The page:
Co-operative hexagons Co-operative hexagons template for printing and cutting up:



SESSION 2 Aim: To solve problems as a group and develop the skills needed to do so.

Introductory game: Ribbons Knot Duration: 10 minutes

What you need: A variety of coloured ribbons, each approximately 1.5m in length —1 ribbon per 2 participants. How to play: Split everyone into groups of 6 - 8 people. Stand each group in a circle with ribbons laid across like spokes of a wheel with each end by a person. People pick up the end of a ribbon and ‘weave’ a knot (within 3 - 4 minutes) without letting go. When the group is satisfied with the knot, they place it on the ground with the ends visible. Individuals from another group pick up the knot and reverse the process without letting go of the end of the ribbon. The task can be made more complex by asking the groups to work in silence!

Activity 1: The Results Driven Structure Duration: 25 minutes

What you need: Blindfolds if available; bits and pieces to make a structure (e.g. building blocks, material, clothes, plastic, cardboard, tubes etc) with enough of each for smaller groups to construct simultaneously if desired. What to do: Split the group in two. Half of the group will be sightless. You can use blindfolds or have them close their eyes on the honour system for safety purposes. The sighted half is without speech but each person can make a unique noise (e.g. one person may snap their fingers, another may clap, another may thump their cheek, another may whistle, etc). A structure is built quickly by the leader in the middle of the room which only the speechless members may study for up to one minute and then the leader should disassemble the structure and place the pieces around the room. The sightless team members may touch the building materials and may speak. The speechless team members may see and make noises, but may not touch the sightless people or the building materials. The team’s aim is to reassemble the structure as the leader originally built it. Afterwards, discuss how it felt to be without sight / speech and how the group reached a solution.



Activity 2: Group Drawing Duration: 30 minutes

What you need: Pre-drawn designs; paper; pens. What to do: Divide the group into three small groups: ••Drawers. The drawers attempt to recreate one of the pre-drawn designs which they cannot see. They can only draw and listen. They may not talk and should stand with their backs to the group so they cannot receive nonverbal messages. ••Talkers. The talkers attempt to describe the design to the drawers. The talkers also do not see the design. ••Viewers. The viewers are the only ones to see the design. They may not talk and must communicate nonverbally. The talkers may question the viewers who must respond nonverbally. The viewers may not draw the design in the air or use any other nonverbal communication that actually shows the design. Make teams with at least one drawer, one talker and one viewer in. Show a design to the viewers. Stick to combinations of simple geometric shapes to start with – you can make the designs more complex in further rounds of the game. Each team must then attempt to reproduce the design. The task is complete when the viewers are satisfied with what the drawers have created. NB This activity can be challenging. You could simplify it for your group by dividing them into pairs, in which one is the viewer and talker, and one is the drawer. Try a further round or two if time allows. Discussion: (10 minutes) As a whole group talk about: ••How successful were you working as a group? ••What helped or hindered finishing the tasks? ••What compromises had to be made, if any? ••What would have happened if someone didn’t co-operate? ••What are the advantages and disadvantages of working in a group?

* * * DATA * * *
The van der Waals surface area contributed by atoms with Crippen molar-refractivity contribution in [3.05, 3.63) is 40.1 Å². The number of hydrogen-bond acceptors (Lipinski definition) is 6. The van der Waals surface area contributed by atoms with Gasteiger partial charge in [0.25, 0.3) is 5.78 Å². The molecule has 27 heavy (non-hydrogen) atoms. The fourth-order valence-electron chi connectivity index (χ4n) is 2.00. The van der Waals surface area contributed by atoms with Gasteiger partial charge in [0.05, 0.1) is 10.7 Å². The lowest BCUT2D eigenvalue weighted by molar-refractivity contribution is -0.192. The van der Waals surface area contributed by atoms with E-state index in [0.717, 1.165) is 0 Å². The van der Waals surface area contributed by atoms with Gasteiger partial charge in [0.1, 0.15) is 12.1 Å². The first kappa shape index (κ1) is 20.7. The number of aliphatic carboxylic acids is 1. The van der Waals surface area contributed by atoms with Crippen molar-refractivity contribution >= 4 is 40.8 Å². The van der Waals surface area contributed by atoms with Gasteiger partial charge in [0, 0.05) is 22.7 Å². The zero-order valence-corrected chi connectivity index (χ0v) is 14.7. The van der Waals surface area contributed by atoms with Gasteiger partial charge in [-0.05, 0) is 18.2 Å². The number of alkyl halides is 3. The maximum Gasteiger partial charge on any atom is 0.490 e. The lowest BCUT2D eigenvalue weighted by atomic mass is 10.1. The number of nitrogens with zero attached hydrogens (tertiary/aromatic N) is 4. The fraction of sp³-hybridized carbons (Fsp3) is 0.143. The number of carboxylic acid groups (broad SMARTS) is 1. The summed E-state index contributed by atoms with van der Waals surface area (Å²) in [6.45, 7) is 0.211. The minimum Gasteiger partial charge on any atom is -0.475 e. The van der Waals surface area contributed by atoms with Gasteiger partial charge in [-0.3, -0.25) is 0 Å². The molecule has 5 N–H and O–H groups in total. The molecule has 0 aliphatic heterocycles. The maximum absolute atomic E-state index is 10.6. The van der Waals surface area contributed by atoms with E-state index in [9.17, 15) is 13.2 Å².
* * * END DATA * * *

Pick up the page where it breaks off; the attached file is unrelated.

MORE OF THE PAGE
SESSION 3 Aim: To show that co-operation makes use of everyone’s talents and to apply the co-operative idea to Pioneers’ own needs.

Introductory game: Parachute Games Duration: 15 minutes